Close Corporate Tax Loopholes

PERVASIVE TAX AVOIDANCE — Across the country, some of the nation’s best-known companies—including GE, Google and Goldman Sachs—have avoided paying the taxes they owe, costing taxpayers $100 billion last year.

LOOPHOLES COST TAXPAYERS $100 BILLION LAST YEAR

No company should be able to game the tax system to avoid paying what it legitimately owes. And, yet, establishing shell companies in offshore havens for the purpose of tax avoidance is becoming more the rule than the exception for at least 83 of the nation's top 100 publicly traded companies. GE, Google, Goldman Sachs and dozens of others have created hundreds of phantom entities with nothing more than a clever tax attorney and P.O. box.

Official estimates of how much we lose in tax revenue are between $70 billion and $100 billion per year. That's money that is shouldered by average taxpayers, either through additional taxes today or additional debt to be paid by the next generation. It’s not illegal, but it’s not right. The result? The average taxpayer paid $434 more this year to cover the $100 billion that GE and others that use offshore tax havens skipped out on. And small businesses and companies that don’t use these schemes have to struggle to compete with those that do. 

Meanwhile, the state legislature and Congress are considering deep cuts for essential public programs — from education, to health care, to clean air and drinking water. They’re asking us to tighten our belts and make sacrifices, while giving the tax haven crew a free ride. We are pushing for common-sense changes that simply say that if corporations are based here and generate profits here, then they should, like all of us who earn income here, pay the taxes they owe.

Issue updates

Media Hit | Budget

Oregon gets B+ for government transparency

Oregon earned a B+ in an annual report that reviews the level of transparency in government spending.

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News Release | OSPIRG Foundation | Budget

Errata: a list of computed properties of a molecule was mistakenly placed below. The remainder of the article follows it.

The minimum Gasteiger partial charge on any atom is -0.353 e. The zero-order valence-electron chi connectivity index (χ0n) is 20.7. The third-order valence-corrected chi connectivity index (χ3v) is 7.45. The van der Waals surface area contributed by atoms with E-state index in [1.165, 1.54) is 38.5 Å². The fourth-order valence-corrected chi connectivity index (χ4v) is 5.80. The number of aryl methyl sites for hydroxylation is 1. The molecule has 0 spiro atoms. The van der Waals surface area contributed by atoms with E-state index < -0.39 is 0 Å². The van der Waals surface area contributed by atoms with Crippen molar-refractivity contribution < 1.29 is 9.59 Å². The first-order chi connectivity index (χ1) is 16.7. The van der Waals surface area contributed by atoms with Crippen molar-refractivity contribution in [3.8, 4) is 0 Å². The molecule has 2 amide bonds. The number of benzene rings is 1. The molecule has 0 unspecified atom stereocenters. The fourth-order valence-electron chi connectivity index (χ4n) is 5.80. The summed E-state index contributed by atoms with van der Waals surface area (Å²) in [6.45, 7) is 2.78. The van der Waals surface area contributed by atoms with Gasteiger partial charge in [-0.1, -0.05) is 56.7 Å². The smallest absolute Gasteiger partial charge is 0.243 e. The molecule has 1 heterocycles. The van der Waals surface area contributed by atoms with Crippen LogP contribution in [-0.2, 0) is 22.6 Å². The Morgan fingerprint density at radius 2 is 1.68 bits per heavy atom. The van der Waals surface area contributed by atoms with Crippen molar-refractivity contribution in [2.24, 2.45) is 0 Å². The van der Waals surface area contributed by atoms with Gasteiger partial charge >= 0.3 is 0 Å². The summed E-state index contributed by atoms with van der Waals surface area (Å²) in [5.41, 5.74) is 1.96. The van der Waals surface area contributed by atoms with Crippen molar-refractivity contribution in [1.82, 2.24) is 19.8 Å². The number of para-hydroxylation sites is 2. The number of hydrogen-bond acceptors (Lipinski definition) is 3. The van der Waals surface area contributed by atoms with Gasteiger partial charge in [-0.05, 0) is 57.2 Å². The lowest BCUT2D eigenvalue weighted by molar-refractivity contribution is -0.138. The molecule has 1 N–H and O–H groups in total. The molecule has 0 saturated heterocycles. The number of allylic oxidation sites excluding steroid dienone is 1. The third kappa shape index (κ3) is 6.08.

Oregon Receives a B+ in Annual Report on Transparency of Government Spending

Researchers at the OSPIRG Foundation graded all 50 states on how well they provide online access to information about government spending. States were given "A" to "F" grades based on the characteristics of the online transparency systems they have created to provide provide information on contracts, subsidies and spending at quasi-public agencies.

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Media Hit | Budget

Oregon gets B+ for financial transparency

Oregon gets a grade of B+ for financial transparency, a report issued Wednesday states.

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Media Hit | Budget

Oregon Gets 'B-Plus' on Spending Transparency

Oregon received a "B+" grade when it comes to government spending transparency, according to "Following the Money 2012: How the States Rank on Providing Online Access to Government Spending Data," the third annual report from the Oregon State Public Interest Research Group.

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Report | OSPIRG Foundation | Budget

Following the Money 2012

This report is OSPIRG Foundation’s third annual ranking of states’ progress toward “Transparency 2.0” – a new standard of comprehensive, one-stop, one-click budget accountability and accessibility. The past year has seen continued progress, with new states providing online access to government spending information and several states pioneering new tools to further expand citizens’ access to spending information and engagement with government.

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Media Hit | Budget, Tax

Gov. spending transparency: Did Oregon make the grade?

Oregon got a “B-minus” when it comes to openness about government spending, according to the second annual report of its kind by the Oregon State Public Interest Research Group (OSPIRG).

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Media Hit | Budget, Tax

Transparency needed on those who received tax credits

Anyone who was paying attention to the news about a Texas trucking company that reaped millions of dollars in Oregon’s green energy tax credits — but actually produced little (if any) environmental benefit — has got to love the “transparency in government act” in the Oregon House.

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Media Hit | Budget

John Kroger says agencies must act faster, charge less for public record requests

The most extensive rewrite of Oregon's public records law in decades is in the works, instigated by Attorney General John Kroger. 

 

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Media Hit | Budget, Tax

Oregon, Washington Consider Public Records Overhaul

The Attorneys General of Oregon and Washington are asking state lawmakers to make public documents more accessible.

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PRIORITY ACTION

Some of the nation’s best-known companies — including GE, Google and Goldman Sachs — have avoided paying the taxes they owe, costing us $100 billion last year.

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